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How Students Fled Through the Forest after Their School was Attacked by Gunmen in Northwestern Nigeria

How students fled through the forest after their school was attacked by gunmen in Nigeria
Students fled through the forest after their school was attacked by gunmen. Photo Credit: Getty Image

At first, the boys thought that the commotion was created by soldiers attempting to defend them.

But the attackers, armed with AK-47 assault weapons, were already in the school, assaulting groups who in an attack that outraged Nigerians, attempted to flee their dorm rooms at Government Science High School.

Forsige previously reported that bandits armed with assault weapons assaulted a high school in Nigeria’s north-western Katsina province and kidnapped hundreds of students.

Usama Aminu was one of the lucky ones. He managed to escape when gunmen abducted more than 300 pupils from his school in northwestern Nigeria.

“When I decided to run they brought a knife to slaughter me but I ran away quickly,” he said, sitting on a mat and speaking softly as he described how he had been in bed at the all-boys school in Kankara when he heard gunshots on Friday night.

“They said they would kill whoever is trying to escape then I began to run, climbing one rock to another through a forest,” Aminu said.

Police said they clashed fire with the perpetrators on Friday, allowing several students to flee for cover.

A Katsina state spokesman said 17 more students were identified on Monday, leaving about 320 students missing.

The president’s office said the government was in communication with the armed men on Monday and was seeking the release of the boys after they were found by security agencies.

“We are making progress and the outlook is positive,” Katsina Governor Aminu Bello Masari told reporters after meeting President Muhammadu Buhari, who was visiting his home state.

It is still not clear who the attackers were and the reason for the attack is still unclear to authorities.

Violent gang attacks, commonly known as bandits, are widespread in northwestern Nigeria. The groups strike, rob or capture people for ransom.

Muhammed Abubakar, a 15-year-old boy who escaped from men who kidnapped hundreds of students from his school, looks on in Kankara, in northwestern Katsina state, Nigeria December 14, 2020. REUTERS/Afolabi Sotunde

Another pupil who got away was Muhammad Abubakar, 15, trekking through farmland and a forest in the dark. He said he was one of 72 boys in the village of Kaikaibise where he ended up reaching safety.

“The bandits called us back. They told us not to run. We started to walk back to them, but as we did, we saw more people coming towards the dormitory,” he told Reuters.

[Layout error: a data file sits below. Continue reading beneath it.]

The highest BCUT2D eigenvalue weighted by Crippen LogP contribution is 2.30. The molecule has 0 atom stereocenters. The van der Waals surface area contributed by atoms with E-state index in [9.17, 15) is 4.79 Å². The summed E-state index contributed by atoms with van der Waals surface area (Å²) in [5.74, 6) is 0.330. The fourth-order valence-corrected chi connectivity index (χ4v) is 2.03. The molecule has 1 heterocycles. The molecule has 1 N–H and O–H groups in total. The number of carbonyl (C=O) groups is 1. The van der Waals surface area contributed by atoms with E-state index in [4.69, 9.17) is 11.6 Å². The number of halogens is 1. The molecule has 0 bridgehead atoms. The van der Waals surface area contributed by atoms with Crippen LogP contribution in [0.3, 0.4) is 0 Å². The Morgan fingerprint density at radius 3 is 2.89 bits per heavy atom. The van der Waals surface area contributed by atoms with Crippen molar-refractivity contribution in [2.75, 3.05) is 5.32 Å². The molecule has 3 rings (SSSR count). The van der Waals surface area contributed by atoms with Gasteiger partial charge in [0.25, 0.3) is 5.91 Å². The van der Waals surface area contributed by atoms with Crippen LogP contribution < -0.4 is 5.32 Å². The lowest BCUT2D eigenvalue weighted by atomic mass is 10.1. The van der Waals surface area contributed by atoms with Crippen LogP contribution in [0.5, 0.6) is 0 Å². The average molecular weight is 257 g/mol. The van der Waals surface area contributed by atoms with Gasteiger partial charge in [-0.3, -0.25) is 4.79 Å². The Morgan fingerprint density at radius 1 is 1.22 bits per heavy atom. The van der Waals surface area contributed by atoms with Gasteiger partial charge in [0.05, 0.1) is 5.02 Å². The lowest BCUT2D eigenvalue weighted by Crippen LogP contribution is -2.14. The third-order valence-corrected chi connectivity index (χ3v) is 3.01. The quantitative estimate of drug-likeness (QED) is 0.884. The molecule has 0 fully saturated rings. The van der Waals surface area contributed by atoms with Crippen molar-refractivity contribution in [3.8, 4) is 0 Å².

“So I and others ran again. We jumped over the fence and ran through a forest to the nearest village.”

Abubakar, said he saw a number of boys being rounded up before they left the school, which has around 800 students. He’s missing seven of his friends.

When he and his mother, who sells firewood for a living, were reunited, he said, “I never thought I’d see my parents again.”

The raid on Friday rekindled memories of the 2014 abduction of more than 200 girls by the Islamist group Boko Haram from a school in the northeastern town of Chibok.

Around half of those girls have been identified or released since then, hundreds have been paraded in propaganda films, and an undisclosed number are thought to have died.

There was growing outrage at the volatile security situation in the region, considering the steps taken to locate the boys and track down the assailants. #BringBackOurBoys was trending on Twitter on Monday.

Late last month, in northeastern Borno, Islamist militants killed dozens of villagers, beheading some of them.

And in October the country was gripped by some of the worst civil unrest since its return to civilian rule in 1999, following weeks of largely peaceful protests against police brutality in which several demonstrators were shot dead.

The instability that led to the current abduction was the result of bad governance, Oby Ezekwesili, a former government minister and activist who coordinated the Bring Back Our Girls Movement after the Chibok abductions, said.

“Nothing of our government system was available to protect those children,” she said.

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Nasiru Eneji Abdulrasheed Is a Forsige breaking news reporter and editor, covering Europe, Africa, and the U.S. from Abuja.

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